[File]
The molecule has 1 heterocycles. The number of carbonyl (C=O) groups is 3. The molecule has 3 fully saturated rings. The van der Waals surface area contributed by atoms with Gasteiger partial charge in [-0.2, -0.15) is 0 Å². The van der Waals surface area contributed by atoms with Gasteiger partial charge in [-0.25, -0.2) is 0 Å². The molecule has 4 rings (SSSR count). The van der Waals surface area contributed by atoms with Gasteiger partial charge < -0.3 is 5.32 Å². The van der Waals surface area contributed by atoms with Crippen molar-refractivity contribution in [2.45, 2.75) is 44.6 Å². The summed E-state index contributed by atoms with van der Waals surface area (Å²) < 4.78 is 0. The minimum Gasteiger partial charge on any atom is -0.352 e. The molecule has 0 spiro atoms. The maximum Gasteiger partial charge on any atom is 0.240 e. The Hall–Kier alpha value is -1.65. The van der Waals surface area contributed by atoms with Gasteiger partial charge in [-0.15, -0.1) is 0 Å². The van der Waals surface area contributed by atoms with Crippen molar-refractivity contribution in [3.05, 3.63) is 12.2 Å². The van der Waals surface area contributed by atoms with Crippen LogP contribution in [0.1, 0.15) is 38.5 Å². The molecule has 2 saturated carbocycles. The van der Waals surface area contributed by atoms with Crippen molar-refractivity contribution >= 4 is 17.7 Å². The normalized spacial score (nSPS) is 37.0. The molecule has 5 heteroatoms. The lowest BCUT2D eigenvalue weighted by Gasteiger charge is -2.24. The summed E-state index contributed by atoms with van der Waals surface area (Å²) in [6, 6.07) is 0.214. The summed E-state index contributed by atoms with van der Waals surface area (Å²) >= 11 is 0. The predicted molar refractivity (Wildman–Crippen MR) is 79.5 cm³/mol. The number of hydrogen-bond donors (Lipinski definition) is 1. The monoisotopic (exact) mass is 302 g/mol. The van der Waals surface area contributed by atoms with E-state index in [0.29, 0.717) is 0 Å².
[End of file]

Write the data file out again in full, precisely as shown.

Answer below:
The molecule has 1 heterocycles. The number of carbonyl (C=O) groups is 3. The molecule has 3 fully saturated rings. The van der Waals surface area contributed by atoms with Gasteiger partial charge in [-0.2, -0.15) is 0 Å². The van der Waals surface area contributed by atoms with Gasteiger partial charge in [-0.25, -0.2) is 0 Å². The molecule has 4 rings (SSSR count). The van der Waals surface area contributed by atoms with Gasteiger partial charge < -0.3 is 5.32 Å². The van der Waals surface area contributed by atoms with Crippen molar-refractivity contribution in [2.45, 2.75) is 44.6 Å². The summed E-state index contributed by atoms with van der Waals surface area (Å²) < 4.78 is 0. The minimum Gasteiger partial charge on any atom is -0.352 e. The molecule has 0 spiro atoms. The maximum Gasteiger partial charge on any atom is 0.240 e. The Hall–Kier alpha value is -1.65. The van der Waals surface area contributed by atoms with Gasteiger partial charge in [-0.15, -0.1) is 0 Å². The van der Waals surface area contributed by atoms with Crippen molar-refractivity contribution in [3.05, 3.63) is 12.2 Å². The van der Waals surface area contributed by atoms with Crippen LogP contribution in [0.1, 0.15) is 38.5 Å². The molecule has 2 saturated carbocycles. The van der Waals surface area contributed by atoms with Crippen molar-refractivity contribution >= 4 is 17.7 Å². The normalized spacial score (nSPS) is 37.0. The molecule has 5 heteroatoms. The lowest BCUT2D eigenvalue weighted by Gasteiger charge is -2.24. The summed E-state index contributed by atoms with van der Waals surface area (Å²) in [6, 6.07) is 0.214. The summed E-state index contributed by atoms with van der Waals surface area (Å²) >= 11 is 0. The predicted molar refractivity (Wildman–Crippen MR) is 79.5 cm³/mol. The number of hydrogen-bond donors (Lipinski definition) is 1. The monoisotopic (exact) mass is 302 g/mol. The van der Waals surface area contributed by atoms with E-state index in [0.29, 0.717) is 0 Å².